From Eire to America

The Irish Americans 
By Jay P. Dolan 
(Bloomsbury, 352 pages, $30)

By Peter Duffy

Irish people of Protestant affiliation first began settling in British America in significant numbers in the 1720s. By 1790 they represented a sixth of the population of the young United States. Such pioneers are impossible to extricate from the early history of the republic: Who would ever regard Daniel Boone, Lewis and Clark, and Andrew Jackson as hyphenated Americans? As Sen. James Webb of Virginia notes in “Born Fighting” (2004), his stand-tall history of the so-called Scots-Irish, this American subgroup would earn other names over the years: “Rednecks. Trailer-park trash. Racists. Cannon fodder. My people.”

The popular understanding of the history of the Irish in America begins, however, with another group from Éire that started entering the country in huge waves in the early decades of the 19th century. From 1820 to 1920, some six million Irish men, women and children, about 90% of them Catholic, passed through the Golden Door, fleeing an Ireland plagued by food shortages and endemic social inequality.

No matter how many times it is told, the story of these immigrants is awe-inspiring. Caricatured as uncouth, pope-loving hooligans — the word may have derived from the Gaelic word for a wild party, houlie — Irish Catholics quickly elbowed themselves to the forefront of American life. Within a few decades they had transformed trade unions, the Democratic Party and the American Catholic Church. By 1900, Irish Catholics had spent decades ruling city and state governments, dioceses and archdioceses, and union halls and factory floors. But it was only with the election of John F. Kennedy to the presidency in 1960 — the greatest triumph of Irish-American history, followed hard by its greatest tragedy — that Irish Catholics finally washed away any sense that they were not fully American.

In his history of the Irish presence in America, “The Irish Americans,” Jay P. Dolan tells this familiar story with the care and consideration befitting someone holding the title of professor emeritus of history at the University of Notre Dame — as Irish-American an institution as New York St. Patrick’s Day Parade. Mr. Dolan is nothing like the Irish storyteller (seanchaí) of old whose imagination, as Yeats wrote, is always “running off to Tír na nÓg,” the earthly paradise of Celtic mythology. He is judicious and accurate, unemotional and lucid. He is not much interested in the great Irish tradition of starting an argument. Indeed, you know that the history of the Irish in America has entered a twilight phase — more Irish are now returning to Ireland than are coming to the U.S. — when a major work on the subject strives to avoid giving offense.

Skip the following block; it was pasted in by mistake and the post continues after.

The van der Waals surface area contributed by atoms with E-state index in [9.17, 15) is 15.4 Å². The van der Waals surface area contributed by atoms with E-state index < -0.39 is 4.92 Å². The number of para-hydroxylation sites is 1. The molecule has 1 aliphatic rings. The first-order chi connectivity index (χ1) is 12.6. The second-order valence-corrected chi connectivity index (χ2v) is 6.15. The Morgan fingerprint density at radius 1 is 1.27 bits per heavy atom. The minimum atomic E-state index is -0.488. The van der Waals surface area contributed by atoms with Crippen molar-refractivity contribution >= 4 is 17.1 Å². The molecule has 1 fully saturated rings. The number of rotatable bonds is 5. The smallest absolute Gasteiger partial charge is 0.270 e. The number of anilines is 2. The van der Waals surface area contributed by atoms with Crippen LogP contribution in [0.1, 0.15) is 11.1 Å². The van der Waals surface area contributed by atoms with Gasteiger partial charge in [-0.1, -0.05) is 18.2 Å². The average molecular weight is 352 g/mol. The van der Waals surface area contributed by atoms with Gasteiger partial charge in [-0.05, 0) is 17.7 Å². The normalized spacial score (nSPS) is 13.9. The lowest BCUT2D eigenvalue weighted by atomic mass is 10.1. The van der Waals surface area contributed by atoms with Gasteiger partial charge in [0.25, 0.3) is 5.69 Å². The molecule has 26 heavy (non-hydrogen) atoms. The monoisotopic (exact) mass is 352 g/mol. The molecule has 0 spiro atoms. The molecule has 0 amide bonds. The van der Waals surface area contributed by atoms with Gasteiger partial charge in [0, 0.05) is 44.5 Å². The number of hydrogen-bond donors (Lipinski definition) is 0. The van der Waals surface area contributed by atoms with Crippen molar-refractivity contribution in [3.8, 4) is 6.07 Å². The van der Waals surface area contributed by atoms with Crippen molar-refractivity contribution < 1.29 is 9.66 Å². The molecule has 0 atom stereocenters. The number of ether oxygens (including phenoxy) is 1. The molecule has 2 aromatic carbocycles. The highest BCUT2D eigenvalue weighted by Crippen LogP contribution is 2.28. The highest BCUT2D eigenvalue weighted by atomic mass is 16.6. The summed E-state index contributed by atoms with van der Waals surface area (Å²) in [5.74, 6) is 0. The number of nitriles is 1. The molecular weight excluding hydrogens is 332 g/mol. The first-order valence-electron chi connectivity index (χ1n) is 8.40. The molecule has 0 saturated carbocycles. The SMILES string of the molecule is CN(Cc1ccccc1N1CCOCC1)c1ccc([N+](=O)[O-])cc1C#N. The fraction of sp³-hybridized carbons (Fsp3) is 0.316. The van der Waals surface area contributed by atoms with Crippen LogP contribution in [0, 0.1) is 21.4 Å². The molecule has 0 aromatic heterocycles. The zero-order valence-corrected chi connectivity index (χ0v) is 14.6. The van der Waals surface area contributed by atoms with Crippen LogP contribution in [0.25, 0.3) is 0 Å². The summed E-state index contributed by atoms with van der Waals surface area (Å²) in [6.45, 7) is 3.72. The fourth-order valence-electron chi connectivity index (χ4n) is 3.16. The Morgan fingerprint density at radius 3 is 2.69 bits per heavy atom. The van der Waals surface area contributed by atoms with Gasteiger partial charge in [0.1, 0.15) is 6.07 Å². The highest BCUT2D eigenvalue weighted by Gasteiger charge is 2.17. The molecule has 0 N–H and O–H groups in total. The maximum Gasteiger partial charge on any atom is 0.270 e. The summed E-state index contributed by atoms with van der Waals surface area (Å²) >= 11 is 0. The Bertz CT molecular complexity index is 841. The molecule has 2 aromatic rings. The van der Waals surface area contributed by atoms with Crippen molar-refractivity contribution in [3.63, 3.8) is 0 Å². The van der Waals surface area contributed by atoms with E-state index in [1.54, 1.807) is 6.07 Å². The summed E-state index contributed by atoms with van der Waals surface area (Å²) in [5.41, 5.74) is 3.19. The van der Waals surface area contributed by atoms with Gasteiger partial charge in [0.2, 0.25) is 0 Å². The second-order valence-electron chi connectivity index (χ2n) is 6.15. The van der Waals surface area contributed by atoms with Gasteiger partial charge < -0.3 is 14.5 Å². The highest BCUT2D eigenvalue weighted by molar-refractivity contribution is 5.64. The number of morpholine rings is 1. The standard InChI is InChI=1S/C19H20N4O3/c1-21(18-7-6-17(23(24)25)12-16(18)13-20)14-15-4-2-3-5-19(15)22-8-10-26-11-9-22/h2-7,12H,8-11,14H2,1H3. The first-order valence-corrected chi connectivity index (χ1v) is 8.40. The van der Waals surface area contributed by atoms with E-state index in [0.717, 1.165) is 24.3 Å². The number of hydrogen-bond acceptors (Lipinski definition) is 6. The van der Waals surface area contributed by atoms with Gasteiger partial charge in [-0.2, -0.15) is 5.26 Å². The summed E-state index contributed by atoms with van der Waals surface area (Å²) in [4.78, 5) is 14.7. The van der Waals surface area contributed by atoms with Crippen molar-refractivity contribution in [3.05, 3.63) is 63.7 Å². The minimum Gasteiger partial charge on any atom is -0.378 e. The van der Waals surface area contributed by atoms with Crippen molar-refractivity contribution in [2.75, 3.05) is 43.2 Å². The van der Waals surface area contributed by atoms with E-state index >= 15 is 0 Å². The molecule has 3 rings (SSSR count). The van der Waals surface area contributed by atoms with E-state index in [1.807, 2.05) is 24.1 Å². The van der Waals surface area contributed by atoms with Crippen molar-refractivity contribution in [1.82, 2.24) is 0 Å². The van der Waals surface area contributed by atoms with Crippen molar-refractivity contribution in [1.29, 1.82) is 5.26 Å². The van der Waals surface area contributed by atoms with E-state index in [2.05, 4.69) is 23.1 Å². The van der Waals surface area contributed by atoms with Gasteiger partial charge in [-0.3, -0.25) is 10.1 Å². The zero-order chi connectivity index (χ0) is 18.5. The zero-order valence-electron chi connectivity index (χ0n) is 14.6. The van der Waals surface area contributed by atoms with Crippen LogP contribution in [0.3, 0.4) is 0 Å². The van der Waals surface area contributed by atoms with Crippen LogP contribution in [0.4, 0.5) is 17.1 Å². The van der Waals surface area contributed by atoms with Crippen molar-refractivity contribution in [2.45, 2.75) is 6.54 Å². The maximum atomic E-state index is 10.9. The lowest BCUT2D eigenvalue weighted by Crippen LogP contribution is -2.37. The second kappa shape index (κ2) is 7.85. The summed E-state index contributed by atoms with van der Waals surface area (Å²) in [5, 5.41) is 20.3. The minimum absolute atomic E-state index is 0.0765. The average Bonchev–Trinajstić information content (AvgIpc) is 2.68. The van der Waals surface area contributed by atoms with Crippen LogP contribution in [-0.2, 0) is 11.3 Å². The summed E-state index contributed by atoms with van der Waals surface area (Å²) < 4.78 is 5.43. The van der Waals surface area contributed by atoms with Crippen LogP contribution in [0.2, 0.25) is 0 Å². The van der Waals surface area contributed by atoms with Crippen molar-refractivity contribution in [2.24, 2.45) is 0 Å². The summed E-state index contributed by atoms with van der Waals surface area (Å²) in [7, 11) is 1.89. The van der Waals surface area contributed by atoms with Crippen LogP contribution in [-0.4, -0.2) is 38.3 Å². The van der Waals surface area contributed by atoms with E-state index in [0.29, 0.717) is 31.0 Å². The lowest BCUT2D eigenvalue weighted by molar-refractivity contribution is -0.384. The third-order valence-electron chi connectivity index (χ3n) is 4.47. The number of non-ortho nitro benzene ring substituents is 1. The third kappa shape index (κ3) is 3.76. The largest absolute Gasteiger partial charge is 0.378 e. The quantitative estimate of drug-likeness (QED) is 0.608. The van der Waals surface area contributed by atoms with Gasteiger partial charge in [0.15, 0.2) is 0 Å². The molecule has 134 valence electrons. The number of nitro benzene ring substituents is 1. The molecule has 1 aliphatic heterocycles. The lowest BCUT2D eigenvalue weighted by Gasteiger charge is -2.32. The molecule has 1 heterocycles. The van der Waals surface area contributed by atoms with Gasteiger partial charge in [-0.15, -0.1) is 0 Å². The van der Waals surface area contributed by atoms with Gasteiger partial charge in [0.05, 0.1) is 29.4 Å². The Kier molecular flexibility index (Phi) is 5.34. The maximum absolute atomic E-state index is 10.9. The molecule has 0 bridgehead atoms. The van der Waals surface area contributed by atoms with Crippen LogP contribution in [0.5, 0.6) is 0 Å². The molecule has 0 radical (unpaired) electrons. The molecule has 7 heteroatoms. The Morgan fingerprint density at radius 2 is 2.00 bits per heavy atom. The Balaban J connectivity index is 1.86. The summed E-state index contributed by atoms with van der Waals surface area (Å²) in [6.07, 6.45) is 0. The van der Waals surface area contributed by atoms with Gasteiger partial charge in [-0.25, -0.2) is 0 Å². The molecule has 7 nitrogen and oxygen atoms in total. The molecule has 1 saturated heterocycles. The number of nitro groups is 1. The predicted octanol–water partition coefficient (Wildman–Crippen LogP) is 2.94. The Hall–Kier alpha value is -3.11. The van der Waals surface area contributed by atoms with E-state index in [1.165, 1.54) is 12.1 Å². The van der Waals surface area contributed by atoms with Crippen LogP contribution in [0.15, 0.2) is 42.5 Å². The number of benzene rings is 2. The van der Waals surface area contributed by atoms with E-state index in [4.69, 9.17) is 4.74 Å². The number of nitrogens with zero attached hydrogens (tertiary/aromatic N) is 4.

But still, is no one of Irish extraction offended by Boston’s James Michael Curley (1874-1958), the rascal king who famously remained mayor while also serving time in a federal penitentiary? In his paragraph introducing the great rogue, Mr. Dolan writes that Curley — who in addition to his four terms as mayor served as governor of Massachusetts and as a member of Congress — employed “henchmen” to practice “dirty tricks” during campaigns. Usually when words like these are used in connection with a political figure, an author will conclude with at least a note of condemnation. Instead, Mr. Dolan blandly quotes Curley’s explanation: “Do others, or they will do you.” Somewhere Mayor Curley can’t believe his luck.

With few histories as violence-scarred as that of Ireland, it behooves writers of Irish history to pay special attention to the social costs of violent action. In his description of the Molly Maguires, a violent gang of Irish miners in Pennsylvania that targeted company officials during the 1860s and 1870s, Mr. Dolan rightly notes the pitiful conditions in the mines and the blatantly unfair trials that led to the hangings of several gang members. But he is unwilling to weigh the morality of the Mollies’ own actions, merely noting that they “turned to violence as the only remedy to gain justice in the mines.” In a world where the effects of terrorism are felt every day, this simply will not do.

Although hesitant to judge in certain instances, Mr. Dolan is compellingly forthright in others. He records the sorry history of Irish Catholic relations with other minority groups, particularly the Chinese and African-Americans. He describes how a populist political leader from San Francisco, the Cork-born Denis Kearney, led the charge for the Chinese Exclusion Act of 1882, which effectively banned Chinese immigration for decades. He describes Irish Catholic support for slavery, quoting one of the great heroes of Irish nationalism, John Mitchel, as calling “negro slavery the best state of existence for the negro, and the best for his master.” And he laments the bitter tensions that arose when blacks began to integrate traditionally Irish neighborhoods in the 1950s and ’60s.

This is a story, however, about success, and it would be foolhardy to attempt to diminish it. In the 1990 census, 44 million Americans claimed Irish ancestry. Since “such a number is much more than what would be expected” given immigration and natural population increase, Mr. Dolan writes, it is obvious that citizens with just a trace of Irish blood are prepared to tell the world that they are “Irish.” As the poet Seamus Heaney has said: “It is the manifestation of sheer, bloody genius. Ireland is chic.”

Mr. Duffy is the author of “The Killing of Major Denis Mahon: A Mystery of Old Ireland” (HarperCollins), which will be published in paperback in November.